In view of the aviation boom in the region, financial services companies are becoming increasingly active in raising capital for investments in the sector. China’s Everbright, via its aircraft leasing unit is planning to launch a Silk Road Fund revolving specifically around aviation. According to Chen Shuang, the company’s CEO, the funds will be used to buy aircraft and make investments in related infrastructure projects such as airports and logistic parks.
The air cargo industry is placed to receive a major boost from China’s electronics industry. “Chinese manufactures have captured majority market share in most BRI markets,” said Simpfendorfer. “Many are also building factories in BRI countries, such as India and Indonesia. Whether it is the finished product or component parts, the large share will be shipped from China to the BRI region by freight”.
Some analysts fear the focus of the BRI on land and maritime corridors might deprive the air cargo sector of its market. According to Vladimir Zubkov, Secretary General of The International Air Cargo Association (TIACA), “The benefit of BRI, which is promising to work as an economic engine for most global economies, will elevate many of them to new heights and will stimulate global trade in even a more dynamic way. The overall profit pools should be large enough to sustain all modes of transport” (source: Air Cargo News)
China’s Western Silk Road Revival
In the air cargo sector, with airports like Shanghai and Beijing already operating at full capacity, the BRI is also boosting prospects of other hubs and regions, including Western China.
Xi’an’s Xianyang International Airport (XIY), in one of the main hubs of the ancient Silk Road, is multiplying efforts to ensure it is prepared to accommodate additional international freighter flights, in particular by planning to develop a 600,000-square-meter space east of the airport into a “Belt and Road” air cargo hub.
But other airports than those in the main cities might still be preferable to remote gateways like Xi’an. Zhengzhou Airport (CGO) for example is one of China’s fastest growing airports and has already emerged as a popular hub for cargo handling. In recent years, the Henan provincial government has tried to increase traffic by establishing a free trade zone (Zhengzhou Airport Economic Zone) and improve customs clearance processes.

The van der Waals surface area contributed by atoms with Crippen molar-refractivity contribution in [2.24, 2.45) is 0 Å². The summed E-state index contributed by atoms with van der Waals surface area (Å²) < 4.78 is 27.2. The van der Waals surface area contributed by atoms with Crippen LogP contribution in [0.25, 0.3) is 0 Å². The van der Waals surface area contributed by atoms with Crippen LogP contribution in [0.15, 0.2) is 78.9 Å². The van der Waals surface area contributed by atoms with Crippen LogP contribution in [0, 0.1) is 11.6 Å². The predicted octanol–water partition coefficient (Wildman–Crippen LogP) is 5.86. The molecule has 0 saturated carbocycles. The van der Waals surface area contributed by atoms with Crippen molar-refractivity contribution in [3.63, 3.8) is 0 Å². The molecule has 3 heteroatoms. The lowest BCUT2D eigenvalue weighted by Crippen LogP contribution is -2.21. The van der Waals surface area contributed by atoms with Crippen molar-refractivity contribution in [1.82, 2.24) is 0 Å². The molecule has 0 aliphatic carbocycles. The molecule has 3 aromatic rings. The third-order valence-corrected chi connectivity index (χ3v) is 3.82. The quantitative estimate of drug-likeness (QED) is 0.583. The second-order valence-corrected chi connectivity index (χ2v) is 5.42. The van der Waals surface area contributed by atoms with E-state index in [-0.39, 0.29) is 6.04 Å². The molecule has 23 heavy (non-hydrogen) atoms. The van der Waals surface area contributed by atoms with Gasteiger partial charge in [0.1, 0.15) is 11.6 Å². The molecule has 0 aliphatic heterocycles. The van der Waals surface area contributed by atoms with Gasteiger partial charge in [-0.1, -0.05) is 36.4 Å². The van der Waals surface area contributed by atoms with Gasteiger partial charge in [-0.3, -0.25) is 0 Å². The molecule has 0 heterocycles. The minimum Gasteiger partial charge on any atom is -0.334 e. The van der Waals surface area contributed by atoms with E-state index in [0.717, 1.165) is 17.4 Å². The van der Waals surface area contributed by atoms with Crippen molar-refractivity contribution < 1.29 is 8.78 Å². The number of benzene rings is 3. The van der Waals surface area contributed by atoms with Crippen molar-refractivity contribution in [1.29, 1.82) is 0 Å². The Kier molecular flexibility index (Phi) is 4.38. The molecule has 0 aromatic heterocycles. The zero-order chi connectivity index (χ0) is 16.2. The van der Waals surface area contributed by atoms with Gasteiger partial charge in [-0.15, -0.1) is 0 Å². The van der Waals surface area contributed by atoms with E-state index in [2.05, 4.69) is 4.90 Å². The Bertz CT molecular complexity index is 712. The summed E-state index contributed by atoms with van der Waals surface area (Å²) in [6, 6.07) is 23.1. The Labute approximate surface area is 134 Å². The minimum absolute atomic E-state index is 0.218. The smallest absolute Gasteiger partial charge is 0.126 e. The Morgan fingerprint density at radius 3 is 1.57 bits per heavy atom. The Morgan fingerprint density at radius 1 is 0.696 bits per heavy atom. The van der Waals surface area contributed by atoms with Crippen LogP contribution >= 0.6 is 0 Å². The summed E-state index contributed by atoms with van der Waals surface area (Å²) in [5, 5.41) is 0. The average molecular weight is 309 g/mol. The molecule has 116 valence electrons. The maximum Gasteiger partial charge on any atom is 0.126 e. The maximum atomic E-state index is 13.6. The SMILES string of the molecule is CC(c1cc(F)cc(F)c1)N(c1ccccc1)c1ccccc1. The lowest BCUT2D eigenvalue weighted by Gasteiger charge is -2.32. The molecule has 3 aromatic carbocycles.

At a recent forum in Beijing on the BRI, International Monetary Fund (IMF) Managing Director Christine Lagarde warned that countries along the route risk being saddled with too much debt and some investors have demanded better management risk.
“I would disagree with Mr. Lagarde in attributing this entirely to BRI,” said Maratheftis of Governance Creed. “BRI is not the main cause of the increase in debt levels. They are globally high and they have been rising since the global financial crisis. This is a challenge that we need to keep monitoring”.
Simpfendorfer of Silk Road Associates points out the problem might lie more with large projects: “The average BRI country has a GDP of just $60 billion and a large rail project can be worth $3 to $5 billion. However, there are fewer large BRI projects than popularly perceived. Equally common are road and power projects that positively impact growth”.
So the central theme, these analysts suggest, is that investment should be targeted at improving productivity, which in turn will be financially sustainable at the same time.